14. A research-first ever undertaken published (15 May, 2013) in the Proceedings of The Royal Society B journal  reported Indian tigers as subspecies suffered a massive  loss during the British Raj, part of the reason was decline in the mating partners and lack of genetic diversity.

 15. DNA studies reveal a shocking fact: high number of DNA variants in tigers killed during the British Raj – 93% of which were not found in the Indian tigers of today.  

 16. Almost a total collapse of big cats was orchestrated by  organized ''trophy hunting  spree'' by the British Bobs and India's ruling elite,  the main impetus for this was mechanized trophy hunting that reduced their numbers from 40,000 to less than 1,800 in a mere 100 years.
17. In his book ‘Tiger – Portrait of A Predator’, Valmik Thapar mentioned: ''The highest known individual score is the 1,100 tigers shot by the Maharajah of Surguja.”
18. Shooting records multiplied even faster than before. In 1938-39 season Lord Linlithgow, former Viceroy of India, to display his proven hunting skill, shot 120 tigers in ten weeks in the Chitwan Valley of Nepal. Maharajah of  Udaipur (now in Rajasthan) shot at least 1,000 tigers, the Maharajkumar of  Vizianagaram (now in Andhra) over 325, Maharaja of Rewa 500, Maharaja of  Gauripur 500, and the score-card goes on ad infinitum. 

19. King George V  had a jolly good time was on a 11 day state visit to Nepal in 1911, and his hunting expedition netted 39 tigers - a great bonanza for the ruler of the British Empire. One  British Colonel Nightingale, to his credit, killed more than 300 striped cats in Hyderabad region.The score-card was full.

20. Being a princely class,  the Indian Maharajah had their own grand ostentatious style, a unique combination of opulence and glamor, that was cynosure of the eyes of British rulers. Their style of living was altogether different and had an aura about them. Umed Singh II, the Maharajah of Kotah, had a flair for expensive fancy automobiles and hunting expedition in the woods. He took the affluent world by surprise by modifying a flaming red Rolls Royce Phantom 1925, the most expensive car, for tiger safaris in the Rajasthani jungles. It was fitted  with spotlights for night hunting, a mounted machine gun and a Lantaka cannon (Posted by Sharon Guynup in Cat Watch on March 10, 2014). The modified British car could fetch up to $1 million on the market.The car's 8.0-liter, 6-cylinder engine with a low gearing ratio allowed it "to creep powerfully through the roughshod jungles of Rajasthan," wrote Bonham, owner of the auction house.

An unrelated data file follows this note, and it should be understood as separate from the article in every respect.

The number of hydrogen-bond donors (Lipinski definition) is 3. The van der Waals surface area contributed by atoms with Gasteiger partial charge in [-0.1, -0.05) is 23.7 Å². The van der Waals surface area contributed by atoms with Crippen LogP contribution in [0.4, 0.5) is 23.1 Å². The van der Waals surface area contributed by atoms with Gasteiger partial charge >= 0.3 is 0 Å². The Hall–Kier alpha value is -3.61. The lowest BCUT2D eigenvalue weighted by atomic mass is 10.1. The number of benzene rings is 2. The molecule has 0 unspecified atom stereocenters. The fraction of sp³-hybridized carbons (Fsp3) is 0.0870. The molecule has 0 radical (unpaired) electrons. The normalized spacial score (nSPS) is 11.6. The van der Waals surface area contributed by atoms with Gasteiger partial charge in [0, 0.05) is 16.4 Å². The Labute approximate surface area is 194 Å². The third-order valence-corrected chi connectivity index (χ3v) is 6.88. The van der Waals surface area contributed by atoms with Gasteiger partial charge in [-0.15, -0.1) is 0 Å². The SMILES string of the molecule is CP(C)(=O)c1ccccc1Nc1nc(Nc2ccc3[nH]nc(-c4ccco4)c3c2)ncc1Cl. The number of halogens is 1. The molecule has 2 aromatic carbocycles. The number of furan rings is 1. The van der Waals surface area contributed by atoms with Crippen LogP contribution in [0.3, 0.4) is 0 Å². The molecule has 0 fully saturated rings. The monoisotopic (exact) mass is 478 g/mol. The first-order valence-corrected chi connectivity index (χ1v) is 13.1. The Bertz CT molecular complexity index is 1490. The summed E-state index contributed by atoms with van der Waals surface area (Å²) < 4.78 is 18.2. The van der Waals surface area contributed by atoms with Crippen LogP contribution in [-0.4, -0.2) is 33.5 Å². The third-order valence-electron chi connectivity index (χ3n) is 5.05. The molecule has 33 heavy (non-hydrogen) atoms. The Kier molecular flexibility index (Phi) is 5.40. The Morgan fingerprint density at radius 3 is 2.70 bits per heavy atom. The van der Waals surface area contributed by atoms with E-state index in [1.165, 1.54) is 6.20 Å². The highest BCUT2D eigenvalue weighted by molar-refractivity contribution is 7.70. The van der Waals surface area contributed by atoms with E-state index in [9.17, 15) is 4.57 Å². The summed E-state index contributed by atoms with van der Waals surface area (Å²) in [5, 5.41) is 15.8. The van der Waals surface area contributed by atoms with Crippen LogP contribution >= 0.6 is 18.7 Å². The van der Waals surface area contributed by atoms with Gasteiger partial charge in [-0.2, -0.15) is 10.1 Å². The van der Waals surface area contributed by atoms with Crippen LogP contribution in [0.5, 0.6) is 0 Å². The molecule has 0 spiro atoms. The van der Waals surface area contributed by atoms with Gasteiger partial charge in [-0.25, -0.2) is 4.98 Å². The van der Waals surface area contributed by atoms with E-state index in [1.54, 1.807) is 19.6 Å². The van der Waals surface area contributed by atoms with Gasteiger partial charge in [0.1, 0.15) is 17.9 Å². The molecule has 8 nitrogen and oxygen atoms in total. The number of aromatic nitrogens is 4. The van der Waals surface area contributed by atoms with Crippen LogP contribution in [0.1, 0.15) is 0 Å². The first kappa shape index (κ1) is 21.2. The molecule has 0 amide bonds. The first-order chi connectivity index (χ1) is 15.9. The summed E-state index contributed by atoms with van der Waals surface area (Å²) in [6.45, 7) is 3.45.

21. Newly-crowned Central India's Rewa kings  mind worked over time. Being superstitious, the rulers  thought it was auspicious to slay 109 tigers after their coronation. A strange, but silly fact was shooting a tiger was a coming-of-age ritual for young Indian princes. (Posted by Sharon Guynup in Cat Watch on March 10, 2014).

22. Ranthambhore, the Maharajah of Jaipur’s private hunting reserve was always active. His hunting gala parties included great royals like the daughter of Tsar Nicholas II, the Georgian Prince Alec Mdvani, His Majesty King George of Greece, the Duke of Gloucester, a galaxy of other royals plus Indian Maharajahs. When these renowned rulers of the world were out in the jungles of India after the poor big cats, their affluence and perversion of power took precedence over the tiger's power and their dwindling population.

 23. India's independence in 1947 ushered in an era of hunting for fun. It was a  free-for-all situation. Guaranteed trophies attracted people world over to go hunting in the Indian jungles. Any body with a suitable gun can hunt after any animal of his choice and keep it
as a trophy for life. There were no restrictions on hunting. This  situation was akin to shooting  spree of herds of sturdy bisons on the American plains in 1880s. 

 24. Reckless hunting of tigers without any proper conservation programs in the 19th and 19th century took a heavy toll on the big game animals. In 1980 the population of the animal in the subcontinent was pathetically low at 3,300. If one were to take these figures seriously, they show an increase of 900 tigers in 10 years.

25 The Wildlife Institute of India’s grim 2008 report shocked India and the world with its findings: A far more accurate 'camera trap survey' counted just 1,411 adult tigers—after a $400 million investment over 34 years to save them under Project Tiger. Two years later, a wider census raised tiger estimates to 1,706.------
Perry, Richard (1965). The World of the Tiger. p. 260. ASIN: B0007DU2IU

A Concise History of Tiger Hunting in India
Posted by Sharon Guynup in Cat Watch on March 10, 2014